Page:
An enterprise session bean executes on behalf of a single client. In a sense, the session bean represents the client in the EJB server. Session beans can maintain the client's state, which means they can retain information for the client. The classic example where a session bean might be used is a shopping cart for an individual shopping at an online store on the web. As the shopper selects items to put in the "cart," the session bean retains a list of the selected items. Session beans can be short-lived. Usually when the client ends the session, the bean is removed by the client. Session beans can be either stateful or stateless. Stateless beans don't maintain state for a particular client. Because they don't maintain state, stateless beans can be used to support multiple clients.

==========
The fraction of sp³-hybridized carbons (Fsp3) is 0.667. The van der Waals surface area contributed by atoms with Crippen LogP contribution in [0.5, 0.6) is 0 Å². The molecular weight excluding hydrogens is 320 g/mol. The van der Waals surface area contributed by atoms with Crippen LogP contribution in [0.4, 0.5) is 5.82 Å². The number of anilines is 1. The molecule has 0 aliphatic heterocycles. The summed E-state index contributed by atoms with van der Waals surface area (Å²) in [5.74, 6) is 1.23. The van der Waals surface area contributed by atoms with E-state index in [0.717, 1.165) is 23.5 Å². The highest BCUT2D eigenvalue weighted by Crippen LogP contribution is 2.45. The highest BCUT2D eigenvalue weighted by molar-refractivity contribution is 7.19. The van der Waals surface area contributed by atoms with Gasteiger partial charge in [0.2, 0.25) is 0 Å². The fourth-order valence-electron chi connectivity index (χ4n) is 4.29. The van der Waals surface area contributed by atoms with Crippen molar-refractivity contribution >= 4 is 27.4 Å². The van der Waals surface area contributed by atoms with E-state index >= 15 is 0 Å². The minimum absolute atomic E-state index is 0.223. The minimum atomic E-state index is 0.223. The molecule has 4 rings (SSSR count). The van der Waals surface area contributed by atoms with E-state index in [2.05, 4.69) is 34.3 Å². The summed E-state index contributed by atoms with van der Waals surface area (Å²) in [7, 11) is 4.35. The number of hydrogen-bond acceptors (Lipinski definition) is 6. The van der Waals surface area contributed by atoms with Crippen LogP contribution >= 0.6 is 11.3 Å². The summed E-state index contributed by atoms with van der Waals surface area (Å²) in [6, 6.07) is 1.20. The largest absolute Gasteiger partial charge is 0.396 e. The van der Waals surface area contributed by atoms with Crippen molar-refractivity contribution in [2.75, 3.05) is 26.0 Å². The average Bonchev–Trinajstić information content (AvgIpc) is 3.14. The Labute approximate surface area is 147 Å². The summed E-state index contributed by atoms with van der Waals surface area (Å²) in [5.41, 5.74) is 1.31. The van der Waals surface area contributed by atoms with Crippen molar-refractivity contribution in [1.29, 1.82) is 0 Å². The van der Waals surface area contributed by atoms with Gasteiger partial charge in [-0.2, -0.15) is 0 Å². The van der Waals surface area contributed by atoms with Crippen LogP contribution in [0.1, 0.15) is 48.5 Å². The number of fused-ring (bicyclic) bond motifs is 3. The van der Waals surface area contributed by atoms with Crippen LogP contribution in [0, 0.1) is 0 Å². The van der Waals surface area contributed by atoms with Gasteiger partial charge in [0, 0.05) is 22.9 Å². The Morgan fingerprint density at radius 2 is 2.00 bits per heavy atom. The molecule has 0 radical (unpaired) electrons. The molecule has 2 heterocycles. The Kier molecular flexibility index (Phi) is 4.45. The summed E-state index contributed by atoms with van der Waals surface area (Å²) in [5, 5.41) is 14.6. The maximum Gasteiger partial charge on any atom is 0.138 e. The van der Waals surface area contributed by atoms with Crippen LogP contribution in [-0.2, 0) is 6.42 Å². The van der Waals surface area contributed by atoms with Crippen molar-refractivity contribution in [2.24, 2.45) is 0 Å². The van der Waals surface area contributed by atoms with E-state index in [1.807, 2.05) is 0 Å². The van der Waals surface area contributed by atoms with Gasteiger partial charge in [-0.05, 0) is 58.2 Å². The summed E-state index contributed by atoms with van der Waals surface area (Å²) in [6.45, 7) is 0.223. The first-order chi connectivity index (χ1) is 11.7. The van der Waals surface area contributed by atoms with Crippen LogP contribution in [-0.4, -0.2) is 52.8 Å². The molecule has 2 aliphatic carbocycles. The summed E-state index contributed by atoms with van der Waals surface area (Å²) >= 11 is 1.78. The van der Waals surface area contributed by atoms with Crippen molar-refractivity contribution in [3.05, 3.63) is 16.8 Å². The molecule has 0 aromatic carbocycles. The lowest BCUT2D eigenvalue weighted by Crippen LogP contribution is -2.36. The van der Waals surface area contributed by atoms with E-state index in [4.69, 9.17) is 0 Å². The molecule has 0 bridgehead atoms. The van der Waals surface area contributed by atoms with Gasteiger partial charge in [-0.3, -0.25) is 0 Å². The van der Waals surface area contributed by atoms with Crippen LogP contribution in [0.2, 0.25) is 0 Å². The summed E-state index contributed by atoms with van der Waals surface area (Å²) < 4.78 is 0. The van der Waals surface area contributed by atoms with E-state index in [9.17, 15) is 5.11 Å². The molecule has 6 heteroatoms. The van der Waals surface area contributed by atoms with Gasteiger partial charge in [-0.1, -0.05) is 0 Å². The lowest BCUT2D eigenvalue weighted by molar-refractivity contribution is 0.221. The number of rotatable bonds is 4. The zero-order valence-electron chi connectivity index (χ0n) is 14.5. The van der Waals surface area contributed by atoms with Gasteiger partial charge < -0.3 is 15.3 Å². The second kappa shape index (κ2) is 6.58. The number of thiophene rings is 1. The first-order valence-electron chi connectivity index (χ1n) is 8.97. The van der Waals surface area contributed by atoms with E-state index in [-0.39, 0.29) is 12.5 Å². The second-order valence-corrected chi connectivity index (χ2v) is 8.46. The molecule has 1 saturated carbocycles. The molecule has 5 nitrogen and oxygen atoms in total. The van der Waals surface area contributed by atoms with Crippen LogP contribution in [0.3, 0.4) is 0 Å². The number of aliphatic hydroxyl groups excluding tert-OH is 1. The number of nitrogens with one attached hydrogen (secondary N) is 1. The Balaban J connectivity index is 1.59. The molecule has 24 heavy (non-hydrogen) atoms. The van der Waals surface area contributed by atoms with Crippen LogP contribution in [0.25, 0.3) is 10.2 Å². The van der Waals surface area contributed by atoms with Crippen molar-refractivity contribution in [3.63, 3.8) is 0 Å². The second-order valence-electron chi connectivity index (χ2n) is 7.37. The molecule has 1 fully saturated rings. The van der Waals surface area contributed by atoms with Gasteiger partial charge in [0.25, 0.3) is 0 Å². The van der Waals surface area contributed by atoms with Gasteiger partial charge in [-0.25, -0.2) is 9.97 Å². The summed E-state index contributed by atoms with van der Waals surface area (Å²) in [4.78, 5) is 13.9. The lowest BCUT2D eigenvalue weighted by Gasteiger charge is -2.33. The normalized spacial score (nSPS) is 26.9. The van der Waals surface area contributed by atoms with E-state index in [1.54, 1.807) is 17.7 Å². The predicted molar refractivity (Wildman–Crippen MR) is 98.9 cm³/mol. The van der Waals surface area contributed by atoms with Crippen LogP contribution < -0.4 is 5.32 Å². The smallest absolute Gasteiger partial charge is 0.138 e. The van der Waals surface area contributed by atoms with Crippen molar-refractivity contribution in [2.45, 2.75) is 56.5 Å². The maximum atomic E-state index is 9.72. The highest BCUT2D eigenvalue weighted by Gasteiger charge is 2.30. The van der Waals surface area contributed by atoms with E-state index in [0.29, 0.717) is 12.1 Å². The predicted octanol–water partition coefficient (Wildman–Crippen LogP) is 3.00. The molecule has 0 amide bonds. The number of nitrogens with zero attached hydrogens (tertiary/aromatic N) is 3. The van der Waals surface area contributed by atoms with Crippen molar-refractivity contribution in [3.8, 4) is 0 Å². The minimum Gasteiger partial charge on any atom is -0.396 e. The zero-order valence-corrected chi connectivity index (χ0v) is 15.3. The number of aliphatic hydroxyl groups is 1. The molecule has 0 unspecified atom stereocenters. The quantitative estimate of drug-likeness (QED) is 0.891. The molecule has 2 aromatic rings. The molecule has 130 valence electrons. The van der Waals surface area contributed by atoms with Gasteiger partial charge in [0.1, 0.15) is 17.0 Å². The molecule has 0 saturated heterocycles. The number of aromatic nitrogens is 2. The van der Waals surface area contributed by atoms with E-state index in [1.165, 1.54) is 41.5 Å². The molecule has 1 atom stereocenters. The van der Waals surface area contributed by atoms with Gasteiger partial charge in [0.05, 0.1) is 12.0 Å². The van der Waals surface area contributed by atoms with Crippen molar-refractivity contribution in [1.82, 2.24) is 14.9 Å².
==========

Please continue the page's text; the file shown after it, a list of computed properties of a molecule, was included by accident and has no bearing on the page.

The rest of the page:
An entity bean provides an object view of data in a database. Usually the bean represents rows in a set of relational database tables. An entity bean usually serves more than one client. Unlike session beans, entity beans are considered to be long-lived. They maintain a persistent state, living as long as the data remains in the database, rather than as long as a particular client needs it. The container can manage the bean's persistence, or the bean can manage it itself. If the persistence is bean-managed, the bean developer must write code that includes calls to the database.